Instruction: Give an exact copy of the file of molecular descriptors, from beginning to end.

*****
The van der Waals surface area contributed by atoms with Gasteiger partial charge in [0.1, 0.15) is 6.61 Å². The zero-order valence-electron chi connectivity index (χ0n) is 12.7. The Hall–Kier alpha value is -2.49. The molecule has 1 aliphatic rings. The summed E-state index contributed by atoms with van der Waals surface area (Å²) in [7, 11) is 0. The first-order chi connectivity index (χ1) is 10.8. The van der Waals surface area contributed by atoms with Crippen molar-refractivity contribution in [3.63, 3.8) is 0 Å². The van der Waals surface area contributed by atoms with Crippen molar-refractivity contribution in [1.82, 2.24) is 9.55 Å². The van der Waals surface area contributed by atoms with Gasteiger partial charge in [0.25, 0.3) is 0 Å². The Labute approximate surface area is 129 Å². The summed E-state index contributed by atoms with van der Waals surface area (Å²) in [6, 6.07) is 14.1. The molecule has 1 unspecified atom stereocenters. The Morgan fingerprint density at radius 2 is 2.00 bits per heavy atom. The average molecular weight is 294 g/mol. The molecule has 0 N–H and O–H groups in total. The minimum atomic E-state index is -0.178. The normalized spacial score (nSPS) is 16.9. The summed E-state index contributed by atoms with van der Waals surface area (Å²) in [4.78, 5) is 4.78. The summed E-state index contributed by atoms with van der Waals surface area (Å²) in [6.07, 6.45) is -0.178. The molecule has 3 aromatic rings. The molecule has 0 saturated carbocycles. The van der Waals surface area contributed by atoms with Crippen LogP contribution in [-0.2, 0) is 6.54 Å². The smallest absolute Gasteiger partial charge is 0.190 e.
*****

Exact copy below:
The van der Waals surface area contributed by atoms with Gasteiger partial charge in [0.1, 0.15) is 6.61 Å². The zero-order valence-electron chi connectivity index (χ0n) is 12.7. The Hall–Kier alpha value is -2.49. The molecule has 1 aliphatic rings. The summed E-state index contributed by atoms with van der Waals surface area (Å²) in [7, 11) is 0. The first-order chi connectivity index (χ1) is 10.8. The van der Waals surface area contributed by atoms with Crippen molar-refractivity contribution in [3.63, 3.8) is 0 Å². The van der Waals surface area contributed by atoms with Crippen molar-refractivity contribution in [1.82, 2.24) is 9.55 Å². The van der Waals surface area contributed by atoms with Gasteiger partial charge in [0.25, 0.3) is 0 Å². The Labute approximate surface area is 129 Å². The summed E-state index contributed by atoms with van der Waals surface area (Å²) in [6, 6.07) is 14.1. The molecule has 1 unspecified atom stereocenters. The Morgan fingerprint density at radius 2 is 2.00 bits per heavy atom. The average molecular weight is 294 g/mol. The molecule has 0 N–H and O–H groups in total. The minimum atomic E-state index is -0.178. The normalized spacial score (nSPS) is 16.9. The summed E-state index contributed by atoms with van der Waals surface area (Å²) in [4.78, 5) is 4.78. The summed E-state index contributed by atoms with van der Waals surface area (Å²) in [6.07, 6.45) is -0.178. The molecule has 3 aromatic rings. The molecule has 0 saturated carbocycles. The van der Waals surface area contributed by atoms with Crippen LogP contribution in [-0.2, 0) is 6.54 Å². The smallest absolute Gasteiger partial charge is 0.190 e.